Sometimes coverage cannot be increased during your term of employment without additional underwriting, so be sure to select the maximum coverage you can afford right at the beginning of a new job, while enrollment is open. Even if there's no underwriting rule in place for increased coverage at the start, those rules can change while you're employed.

            The group conversion policy you will be offered will normally be the most expensive whole life or universal life policy the insurance company offers--more expensive than term life, but if you need the peace of mind of insurance protection, you may feel the cost is justified. Some of these policies have cash-value features that allow you to stop paying for them out-of-pocket after some years, while retaining the insurance protection.

            Paul in NYC
            Paul in NYC

            Systolic murmur early childhood; abnormal ECG 1970 (age 17); diagnosis by CC 1973; myectomy (Stanford) 1975; EP study, RFA SNRT, ICD 1996; cardioversion a. flutter 1997; ICD upgrade 2000; RFA SVT 2001; RFA a. flutter 2005; ICD upgrade, defective v-lead extraction & replacement 2005; RFA a. flutter (2nd pathway) 2007; recalled Medtronic Sprint Fidelis v-lead extraction & replacement 2008.

            Comment


            • #7
              Re: Life insurance

              After a fairly long search process, I finally got approved with Prudential, but at thier worst rate. Ratings run from A (superior) to G (the worst). Apparently an HCM diagnosis will get you a denial or a G rating. I am told each insurance company has kind of their own medical condition that they play favorites with (ie write where other don't). Prudential is known for taking more realistic looks at heart diseases. So, there may be coverage but it definately comes at a price. The group life option at work is a better option if it is available. I also had an agent suggest taking out a bunch of credit cards and taking the small limits policies that are often offered with credit cards which don't require physicals.
              Jall

              Diagnosed with unobstructed HCM in 2004 after a bad experience playing tennis
              Graduated to obstructed HCM by Dec, 2008.

              Life outside of HCM: Law, Photography, Tennis, Music, raising kids and camping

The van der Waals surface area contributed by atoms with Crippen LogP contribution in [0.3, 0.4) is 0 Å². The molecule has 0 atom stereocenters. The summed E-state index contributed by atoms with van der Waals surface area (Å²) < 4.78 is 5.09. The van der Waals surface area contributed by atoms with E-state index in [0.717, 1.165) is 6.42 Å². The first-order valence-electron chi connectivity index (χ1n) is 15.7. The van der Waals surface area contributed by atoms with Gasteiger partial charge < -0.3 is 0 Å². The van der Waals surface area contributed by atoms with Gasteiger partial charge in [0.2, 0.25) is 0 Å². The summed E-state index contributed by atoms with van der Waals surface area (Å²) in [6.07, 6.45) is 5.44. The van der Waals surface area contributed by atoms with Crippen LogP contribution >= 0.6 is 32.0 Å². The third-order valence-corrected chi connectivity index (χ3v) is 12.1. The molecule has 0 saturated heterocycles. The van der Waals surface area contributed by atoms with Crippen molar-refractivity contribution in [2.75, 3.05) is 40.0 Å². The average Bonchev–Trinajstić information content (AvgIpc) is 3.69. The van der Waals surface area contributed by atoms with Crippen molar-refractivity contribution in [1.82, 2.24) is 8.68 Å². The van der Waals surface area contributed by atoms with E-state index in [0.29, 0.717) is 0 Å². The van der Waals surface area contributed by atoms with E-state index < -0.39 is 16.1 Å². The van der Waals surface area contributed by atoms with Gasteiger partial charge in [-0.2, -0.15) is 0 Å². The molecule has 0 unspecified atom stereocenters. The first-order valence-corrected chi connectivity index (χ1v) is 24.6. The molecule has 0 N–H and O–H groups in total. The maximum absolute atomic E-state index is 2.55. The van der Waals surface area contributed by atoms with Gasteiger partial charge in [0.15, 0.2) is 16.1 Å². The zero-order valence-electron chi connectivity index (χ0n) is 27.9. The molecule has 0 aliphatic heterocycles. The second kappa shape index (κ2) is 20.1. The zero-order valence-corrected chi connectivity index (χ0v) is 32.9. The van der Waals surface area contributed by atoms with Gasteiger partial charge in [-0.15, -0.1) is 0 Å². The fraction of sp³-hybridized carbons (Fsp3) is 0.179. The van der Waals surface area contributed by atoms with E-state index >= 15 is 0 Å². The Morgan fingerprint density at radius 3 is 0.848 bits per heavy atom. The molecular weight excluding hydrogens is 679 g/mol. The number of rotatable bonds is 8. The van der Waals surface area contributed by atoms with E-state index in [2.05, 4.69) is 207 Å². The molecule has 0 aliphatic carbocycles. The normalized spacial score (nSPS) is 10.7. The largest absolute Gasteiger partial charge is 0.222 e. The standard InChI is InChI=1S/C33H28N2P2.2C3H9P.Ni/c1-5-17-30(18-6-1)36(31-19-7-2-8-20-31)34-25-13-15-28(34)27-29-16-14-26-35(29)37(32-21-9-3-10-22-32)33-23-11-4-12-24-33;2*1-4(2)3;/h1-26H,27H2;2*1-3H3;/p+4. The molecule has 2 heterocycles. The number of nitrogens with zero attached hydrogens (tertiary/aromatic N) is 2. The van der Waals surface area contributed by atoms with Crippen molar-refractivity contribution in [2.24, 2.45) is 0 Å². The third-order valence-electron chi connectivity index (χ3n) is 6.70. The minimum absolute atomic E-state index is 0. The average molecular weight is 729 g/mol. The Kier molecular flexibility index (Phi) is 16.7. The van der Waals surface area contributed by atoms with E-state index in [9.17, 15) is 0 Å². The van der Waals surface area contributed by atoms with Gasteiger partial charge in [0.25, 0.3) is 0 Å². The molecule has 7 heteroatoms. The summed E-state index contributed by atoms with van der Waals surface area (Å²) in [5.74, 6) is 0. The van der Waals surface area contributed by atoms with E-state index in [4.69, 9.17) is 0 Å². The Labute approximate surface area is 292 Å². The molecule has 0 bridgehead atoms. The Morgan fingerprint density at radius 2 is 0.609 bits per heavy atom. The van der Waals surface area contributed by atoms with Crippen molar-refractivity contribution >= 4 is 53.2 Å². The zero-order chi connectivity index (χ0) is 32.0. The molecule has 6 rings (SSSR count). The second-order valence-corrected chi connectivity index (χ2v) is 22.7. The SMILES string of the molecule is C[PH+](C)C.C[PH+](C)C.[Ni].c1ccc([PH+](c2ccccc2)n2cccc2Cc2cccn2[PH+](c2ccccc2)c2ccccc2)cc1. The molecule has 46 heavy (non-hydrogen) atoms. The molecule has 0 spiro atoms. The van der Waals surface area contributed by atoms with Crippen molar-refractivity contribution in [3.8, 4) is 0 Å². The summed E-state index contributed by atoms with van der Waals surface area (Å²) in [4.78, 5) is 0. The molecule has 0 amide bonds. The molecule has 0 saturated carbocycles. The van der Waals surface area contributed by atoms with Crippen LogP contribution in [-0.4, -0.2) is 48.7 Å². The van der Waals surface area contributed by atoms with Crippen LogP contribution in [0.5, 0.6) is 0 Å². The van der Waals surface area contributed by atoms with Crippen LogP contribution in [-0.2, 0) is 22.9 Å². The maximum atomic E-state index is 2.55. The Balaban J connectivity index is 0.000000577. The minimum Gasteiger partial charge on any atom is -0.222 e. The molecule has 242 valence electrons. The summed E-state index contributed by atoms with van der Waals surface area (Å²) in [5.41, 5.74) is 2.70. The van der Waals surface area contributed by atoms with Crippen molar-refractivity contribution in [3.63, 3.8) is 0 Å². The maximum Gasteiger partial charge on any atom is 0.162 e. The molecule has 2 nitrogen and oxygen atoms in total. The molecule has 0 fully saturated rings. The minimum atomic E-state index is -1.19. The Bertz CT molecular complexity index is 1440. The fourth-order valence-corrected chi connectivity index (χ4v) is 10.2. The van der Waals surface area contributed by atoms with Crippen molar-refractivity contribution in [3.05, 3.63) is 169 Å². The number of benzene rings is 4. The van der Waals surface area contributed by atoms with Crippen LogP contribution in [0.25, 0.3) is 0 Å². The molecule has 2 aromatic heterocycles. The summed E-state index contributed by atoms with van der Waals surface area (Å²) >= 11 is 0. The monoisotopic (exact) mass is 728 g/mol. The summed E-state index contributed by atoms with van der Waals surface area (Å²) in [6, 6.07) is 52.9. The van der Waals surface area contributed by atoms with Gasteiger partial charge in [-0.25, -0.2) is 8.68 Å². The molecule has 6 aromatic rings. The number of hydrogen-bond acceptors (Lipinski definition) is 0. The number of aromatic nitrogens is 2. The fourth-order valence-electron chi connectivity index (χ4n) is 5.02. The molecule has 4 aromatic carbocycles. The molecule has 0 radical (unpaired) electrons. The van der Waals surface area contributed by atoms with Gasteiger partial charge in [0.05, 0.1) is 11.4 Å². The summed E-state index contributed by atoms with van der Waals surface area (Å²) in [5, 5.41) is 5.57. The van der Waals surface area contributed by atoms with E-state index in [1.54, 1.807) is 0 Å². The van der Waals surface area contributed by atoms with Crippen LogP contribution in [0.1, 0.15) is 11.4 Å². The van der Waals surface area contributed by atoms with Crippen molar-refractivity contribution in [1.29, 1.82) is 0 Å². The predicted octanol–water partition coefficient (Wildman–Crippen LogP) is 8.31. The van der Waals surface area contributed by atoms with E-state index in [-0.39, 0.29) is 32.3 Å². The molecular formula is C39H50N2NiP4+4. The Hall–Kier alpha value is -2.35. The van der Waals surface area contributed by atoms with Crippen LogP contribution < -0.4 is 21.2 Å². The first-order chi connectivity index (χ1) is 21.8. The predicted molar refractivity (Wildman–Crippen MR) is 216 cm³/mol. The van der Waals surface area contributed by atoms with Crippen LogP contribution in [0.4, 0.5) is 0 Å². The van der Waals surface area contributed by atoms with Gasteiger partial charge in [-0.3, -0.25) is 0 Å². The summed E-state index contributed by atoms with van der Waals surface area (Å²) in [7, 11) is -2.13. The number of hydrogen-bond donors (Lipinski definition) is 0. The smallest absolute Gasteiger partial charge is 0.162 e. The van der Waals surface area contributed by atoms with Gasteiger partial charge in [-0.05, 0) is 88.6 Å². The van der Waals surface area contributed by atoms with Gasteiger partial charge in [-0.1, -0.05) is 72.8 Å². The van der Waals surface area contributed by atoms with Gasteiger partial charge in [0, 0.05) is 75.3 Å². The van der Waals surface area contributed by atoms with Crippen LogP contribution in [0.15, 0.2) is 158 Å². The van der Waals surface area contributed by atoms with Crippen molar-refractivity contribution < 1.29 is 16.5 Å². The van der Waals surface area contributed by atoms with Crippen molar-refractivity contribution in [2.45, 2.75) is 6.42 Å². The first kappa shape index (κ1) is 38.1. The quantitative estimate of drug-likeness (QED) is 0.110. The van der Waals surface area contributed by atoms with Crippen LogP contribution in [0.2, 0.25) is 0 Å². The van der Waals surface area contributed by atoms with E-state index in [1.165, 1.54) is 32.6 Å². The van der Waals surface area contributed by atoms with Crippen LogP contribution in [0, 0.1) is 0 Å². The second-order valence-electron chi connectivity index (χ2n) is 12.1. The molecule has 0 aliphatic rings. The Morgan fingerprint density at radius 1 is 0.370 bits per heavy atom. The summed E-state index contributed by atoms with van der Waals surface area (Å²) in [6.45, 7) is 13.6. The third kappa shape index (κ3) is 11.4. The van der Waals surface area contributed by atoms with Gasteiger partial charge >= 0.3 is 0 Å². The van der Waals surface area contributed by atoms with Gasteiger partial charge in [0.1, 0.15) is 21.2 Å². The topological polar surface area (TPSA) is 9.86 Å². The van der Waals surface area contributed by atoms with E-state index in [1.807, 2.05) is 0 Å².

Comment


              • #8
                Re: Life insurance

                Wow, that's a tough one. My son had HCM and luckily his father and I took out a family policy when he was born and then later, we split the family policy to individuals. We continued to pay until he got married then he took over the premiums.

                Irony???? The day he died I found the policy and told him to take it home with him because, "God forbid, you never know..." That was one of the last things I said to him. When his wife came home from the hospital after he passed away that afternoon, the policy was sitting on the dining room table.

                Anyhow, thank goodness for that policy and his policy at work. He was able to take additional coverage, so he had 3x his salary. Of course, it won't replace him or his earning potential (to put it frankly), but it's better than nothing. She's able to keep the house because of that policy since he couldn't get mortgage cancellation insurance.

                This is a lousy thing. My husband had cancer and is in the same boat.

                Good luck and let us know if you find anyone.

                LindaG
                Son died of cardiac shock second to HCM at age 36.
                Live Well...Laugh Often...Love Much

                Comment


                • #9
                  Re: Life insurance

                  Glad you got yourself covered and protected. I am sorry that life insurance protection for one w/ HCM comes @ a high price.

                  Pam
                  Dx @ 47 with HOCM & HF:11/00
                  Guidant ICD:Mar.01, Recalled/replaced:6/05 w/ Medtronic device
                  Lead failure,replaced 12/06.
                  SF lead recall:07,extracted leads and new device 2012
                  [email protected] Tufts, Boston:10/5/03; age 50. ( [email protected] 240 mmHg ++)
                  Paroxysmal A-Fib: 06-07,2010 controlled w/sotalol dosing
                  Genetic mutation 4/09, mother(d), brother, son, gene+
                  Mother of 3, grandma of 3:Tim,27,Sarah,33w/6 y/o old Sophia, 5 y/o Jack, Laura 34, w/ 5 y/o old Benjamin

                  Comment


                  • #10
                    Re: Life insurance

                    One other note. When I was in my twenties I took out two life insurance policies (prior to me even knowing about HCM). One was a term policy and one was a whole life.

                    The term was going to expire soon and my financial advisor took a look at it and said this policy is convertable to a whole life WITHOUT the need of a medical.

                    So we recently converted that policy and now I have both policies in play for the rest of my life (assuming I can keep up w/the payments, whole life policies are not cheap).

                    I guess the lesson learned is get an expert to evaluate the policies that you have available to you. Someone else on this thread talked about the work insurance. There are options there as well.

                    Dave

                    Comment


                    • #11
                      Re: Life insurance

                      Hope this helps, I recently got term life insurance through State Farm. They rated me not nearly so bad as Farm Bureau did 12 years ago when I was in my early 20's. I'm getting 4x the coverage for a little less money. My agent also got us a rider put on my wifes policy for our baby before he was born. When he's 18 he can get different life ins. policies without a physical.